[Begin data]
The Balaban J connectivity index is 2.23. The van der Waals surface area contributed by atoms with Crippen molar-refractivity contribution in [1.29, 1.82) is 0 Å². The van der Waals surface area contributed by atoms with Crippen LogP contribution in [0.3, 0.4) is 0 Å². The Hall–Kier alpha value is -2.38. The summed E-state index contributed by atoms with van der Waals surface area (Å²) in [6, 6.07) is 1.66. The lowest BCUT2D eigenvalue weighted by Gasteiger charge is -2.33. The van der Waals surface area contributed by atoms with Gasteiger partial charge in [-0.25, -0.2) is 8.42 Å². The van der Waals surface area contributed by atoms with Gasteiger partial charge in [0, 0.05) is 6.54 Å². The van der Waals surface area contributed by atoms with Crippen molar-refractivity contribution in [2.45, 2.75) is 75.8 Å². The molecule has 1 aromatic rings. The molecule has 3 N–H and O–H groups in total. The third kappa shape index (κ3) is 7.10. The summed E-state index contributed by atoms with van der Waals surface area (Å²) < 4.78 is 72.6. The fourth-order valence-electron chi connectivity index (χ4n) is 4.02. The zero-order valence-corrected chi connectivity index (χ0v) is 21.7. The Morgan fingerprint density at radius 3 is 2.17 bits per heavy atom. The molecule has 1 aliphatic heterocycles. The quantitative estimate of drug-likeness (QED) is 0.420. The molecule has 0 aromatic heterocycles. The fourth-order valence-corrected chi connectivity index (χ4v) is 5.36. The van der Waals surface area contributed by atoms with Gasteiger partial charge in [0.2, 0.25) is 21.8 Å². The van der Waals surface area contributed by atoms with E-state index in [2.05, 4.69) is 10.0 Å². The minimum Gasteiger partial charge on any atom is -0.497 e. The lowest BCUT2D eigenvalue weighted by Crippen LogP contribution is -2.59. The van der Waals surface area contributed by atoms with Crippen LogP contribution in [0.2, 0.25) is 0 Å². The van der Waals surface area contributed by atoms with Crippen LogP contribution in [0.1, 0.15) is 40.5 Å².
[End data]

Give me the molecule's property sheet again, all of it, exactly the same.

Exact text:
The Balaban J connectivity index is 2.23. The van der Waals surface area contributed by atoms with Crippen molar-refractivity contribution in [1.29, 1.82) is 0 Å². The van der Waals surface area contributed by atoms with Crippen LogP contribution in [0.3, 0.4) is 0 Å². The Hall–Kier alpha value is -2.38. The summed E-state index contributed by atoms with van der Waals surface area (Å²) in [6, 6.07) is 1.66. The lowest BCUT2D eigenvalue weighted by Gasteiger charge is -2.33. The van der Waals surface area contributed by atoms with Gasteiger partial charge in [-0.25, -0.2) is 8.42 Å². The van der Waals surface area contributed by atoms with Gasteiger partial charge in [0, 0.05) is 6.54 Å². The van der Waals surface area contributed by atoms with Crippen molar-refractivity contribution in [2.45, 2.75) is 75.8 Å². The molecule has 1 aromatic rings. The molecule has 3 N–H and O–H groups in total. The third kappa shape index (κ3) is 7.10. The summed E-state index contributed by atoms with van der Waals surface area (Å²) < 4.78 is 72.6. The fourth-order valence-electron chi connectivity index (χ4n) is 4.02. The zero-order valence-corrected chi connectivity index (χ0v) is 21.7. The Morgan fingerprint density at radius 3 is 2.17 bits per heavy atom. The molecule has 1 aliphatic heterocycles. The quantitative estimate of drug-likeness (QED) is 0.420. The molecule has 0 aromatic heterocycles. The fourth-order valence-corrected chi connectivity index (χ4v) is 5.36. The van der Waals surface area contributed by atoms with Gasteiger partial charge in [0.2, 0.25) is 21.8 Å². The van der Waals surface area contributed by atoms with E-state index in [2.05, 4.69) is 10.0 Å². The minimum Gasteiger partial charge on any atom is -0.497 e. The lowest BCUT2D eigenvalue weighted by Crippen LogP contribution is -2.59. The van der Waals surface area contributed by atoms with Crippen LogP contribution in [0.2, 0.25) is 0 Å². The van der Waals surface area contributed by atoms with Crippen LogP contribution in [0.1, 0.15) is 40.5 Å².